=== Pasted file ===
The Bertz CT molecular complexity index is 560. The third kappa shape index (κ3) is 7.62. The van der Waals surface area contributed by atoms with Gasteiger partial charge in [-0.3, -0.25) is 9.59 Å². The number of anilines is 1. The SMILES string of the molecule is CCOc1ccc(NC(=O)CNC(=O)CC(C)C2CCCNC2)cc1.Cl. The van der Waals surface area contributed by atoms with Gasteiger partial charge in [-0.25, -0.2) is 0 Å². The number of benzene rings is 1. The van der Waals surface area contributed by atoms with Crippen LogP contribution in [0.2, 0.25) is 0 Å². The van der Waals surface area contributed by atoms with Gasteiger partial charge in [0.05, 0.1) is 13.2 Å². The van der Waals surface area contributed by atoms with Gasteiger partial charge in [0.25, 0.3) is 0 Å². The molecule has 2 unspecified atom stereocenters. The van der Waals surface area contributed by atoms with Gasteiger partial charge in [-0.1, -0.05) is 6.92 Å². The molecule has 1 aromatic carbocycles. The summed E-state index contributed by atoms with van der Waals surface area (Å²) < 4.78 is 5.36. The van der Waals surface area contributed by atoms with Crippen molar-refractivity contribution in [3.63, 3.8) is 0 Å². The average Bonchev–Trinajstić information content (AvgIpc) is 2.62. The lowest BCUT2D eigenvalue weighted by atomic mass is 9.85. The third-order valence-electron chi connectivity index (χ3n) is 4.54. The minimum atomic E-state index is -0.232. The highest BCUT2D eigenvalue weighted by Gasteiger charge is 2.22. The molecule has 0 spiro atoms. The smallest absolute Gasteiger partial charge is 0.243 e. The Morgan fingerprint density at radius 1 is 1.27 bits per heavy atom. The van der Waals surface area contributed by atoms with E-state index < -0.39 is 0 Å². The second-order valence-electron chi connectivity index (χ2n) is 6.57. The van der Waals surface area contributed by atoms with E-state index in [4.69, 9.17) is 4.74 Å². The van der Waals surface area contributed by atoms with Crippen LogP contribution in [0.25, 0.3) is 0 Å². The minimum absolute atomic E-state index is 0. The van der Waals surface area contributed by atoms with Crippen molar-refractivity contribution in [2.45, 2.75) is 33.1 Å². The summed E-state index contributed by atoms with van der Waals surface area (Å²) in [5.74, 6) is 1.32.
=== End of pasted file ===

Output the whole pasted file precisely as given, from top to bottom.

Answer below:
The Bertz CT molecular complexity index is 560. The third kappa shape index (κ3) is 7.62. The van der Waals surface area contributed by atoms with Gasteiger partial charge in [-0.3, -0.25) is 9.59 Å². The number of anilines is 1. The SMILES string of the molecule is CCOc1ccc(NC(=O)CNC(=O)CC(C)C2CCCNC2)cc1.Cl. The van der Waals surface area contributed by atoms with Gasteiger partial charge in [-0.25, -0.2) is 0 Å². The number of benzene rings is 1. The van der Waals surface area contributed by atoms with Crippen LogP contribution in [0.2, 0.25) is 0 Å². The van der Waals surface area contributed by atoms with Gasteiger partial charge in [0.05, 0.1) is 13.2 Å². The van der Waals surface area contributed by atoms with Gasteiger partial charge in [0.25, 0.3) is 0 Å². The molecule has 2 unspecified atom stereocenters. The van der Waals surface area contributed by atoms with Gasteiger partial charge in [-0.1, -0.05) is 6.92 Å². The molecule has 1 aromatic carbocycles. The summed E-state index contributed by atoms with van der Waals surface area (Å²) < 4.78 is 5.36. The van der Waals surface area contributed by atoms with Crippen molar-refractivity contribution in [3.63, 3.8) is 0 Å². The average Bonchev–Trinajstić information content (AvgIpc) is 2.62. The lowest BCUT2D eigenvalue weighted by atomic mass is 9.85. The third-order valence-electron chi connectivity index (χ3n) is 4.54. The minimum atomic E-state index is -0.232. The highest BCUT2D eigenvalue weighted by Gasteiger charge is 2.22. The molecule has 0 spiro atoms. The smallest absolute Gasteiger partial charge is 0.243 e. The Morgan fingerprint density at radius 1 is 1.27 bits per heavy atom. The van der Waals surface area contributed by atoms with E-state index < -0.39 is 0 Å². The second-order valence-electron chi connectivity index (χ2n) is 6.57. The van der Waals surface area contributed by atoms with E-state index in [4.69, 9.17) is 4.74 Å². The van der Waals surface area contributed by atoms with Crippen LogP contribution in [0.25, 0.3) is 0 Å². The minimum absolute atomic E-state index is 0. The van der Waals surface area contributed by atoms with Crippen molar-refractivity contribution in [2.45, 2.75) is 33.1 Å². The summed E-state index contributed by atoms with van der Waals surface area (Å²) in [5.74, 6) is 1.32.